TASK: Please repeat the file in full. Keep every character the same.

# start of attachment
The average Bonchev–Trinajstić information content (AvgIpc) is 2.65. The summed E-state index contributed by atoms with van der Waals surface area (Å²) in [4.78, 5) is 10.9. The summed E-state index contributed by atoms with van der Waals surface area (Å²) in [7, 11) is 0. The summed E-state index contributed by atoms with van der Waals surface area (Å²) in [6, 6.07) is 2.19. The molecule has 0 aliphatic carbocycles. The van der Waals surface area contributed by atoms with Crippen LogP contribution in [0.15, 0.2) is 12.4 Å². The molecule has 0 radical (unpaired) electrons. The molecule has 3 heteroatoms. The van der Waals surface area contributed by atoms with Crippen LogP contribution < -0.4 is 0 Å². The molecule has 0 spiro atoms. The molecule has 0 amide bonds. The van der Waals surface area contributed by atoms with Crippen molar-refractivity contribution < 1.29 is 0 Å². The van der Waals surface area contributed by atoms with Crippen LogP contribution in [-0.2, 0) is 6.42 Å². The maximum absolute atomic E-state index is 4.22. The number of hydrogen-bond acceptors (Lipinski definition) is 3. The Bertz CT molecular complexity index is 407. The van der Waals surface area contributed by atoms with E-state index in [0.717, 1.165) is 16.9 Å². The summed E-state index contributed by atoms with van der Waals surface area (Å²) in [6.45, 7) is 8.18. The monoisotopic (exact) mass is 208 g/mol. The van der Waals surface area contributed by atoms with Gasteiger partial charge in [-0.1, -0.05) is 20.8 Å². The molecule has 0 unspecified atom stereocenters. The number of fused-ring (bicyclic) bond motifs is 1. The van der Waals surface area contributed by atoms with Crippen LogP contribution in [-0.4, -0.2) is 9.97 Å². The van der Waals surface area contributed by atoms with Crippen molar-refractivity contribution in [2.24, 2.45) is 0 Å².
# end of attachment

The average Bonchev–Trinajstić information content (AvgIpc) is 2.65. The summed E-state index contributed by atoms with van der Waals surface area (Å²) in [4.78, 5) is 10.9. The summed E-state index contributed by atoms with van der Waals surface area (Å²) in [7, 11) is 0. The summed E-state index contributed by atoms with van der Waals surface area (Å²) in [6, 6.07) is 2.19. The molecule has 0 aliphatic carbocycles. The van der Waals surface area contributed by atoms with Crippen LogP contribution in [0.15, 0.2) is 12.4 Å². The molecule has 0 radical (unpaired) electrons. The molecule has 3 heteroatoms. The van der Waals surface area contributed by atoms with Crippen LogP contribution < -0.4 is 0 Å². The molecule has 0 spiro atoms. The molecule has 0 amide bonds. The van der Waals surface area contributed by atoms with Crippen molar-refractivity contribution < 1.29 is 0 Å². The van der Waals surface area contributed by atoms with Crippen LogP contribution in [-0.2, 0) is 6.42 Å². The maximum absolute atomic E-state index is 4.22. The number of hydrogen-bond acceptors (Lipinski definition) is 3. The Bertz CT molecular complexity index is 407. The van der Waals surface area contributed by atoms with E-state index in [0.717, 1.165) is 16.9 Å². The summed E-state index contributed by atoms with van der Waals surface area (Å²) in [6.45, 7) is 8.18. The monoisotopic (exact) mass is 208 g/mol. The van der Waals surface area contributed by atoms with Gasteiger partial charge in [-0.1, -0.05) is 20.8 Å². The molecule has 0 unspecified atom stereocenters. The number of fused-ring (bicyclic) bond motifs is 1. The van der Waals surface area contributed by atoms with Crippen LogP contribution in [-0.4, -0.2) is 9.97 Å². The van der Waals surface area contributed by atoms with Crippen molar-refractivity contribution in [2.24, 2.45) is 0 Å².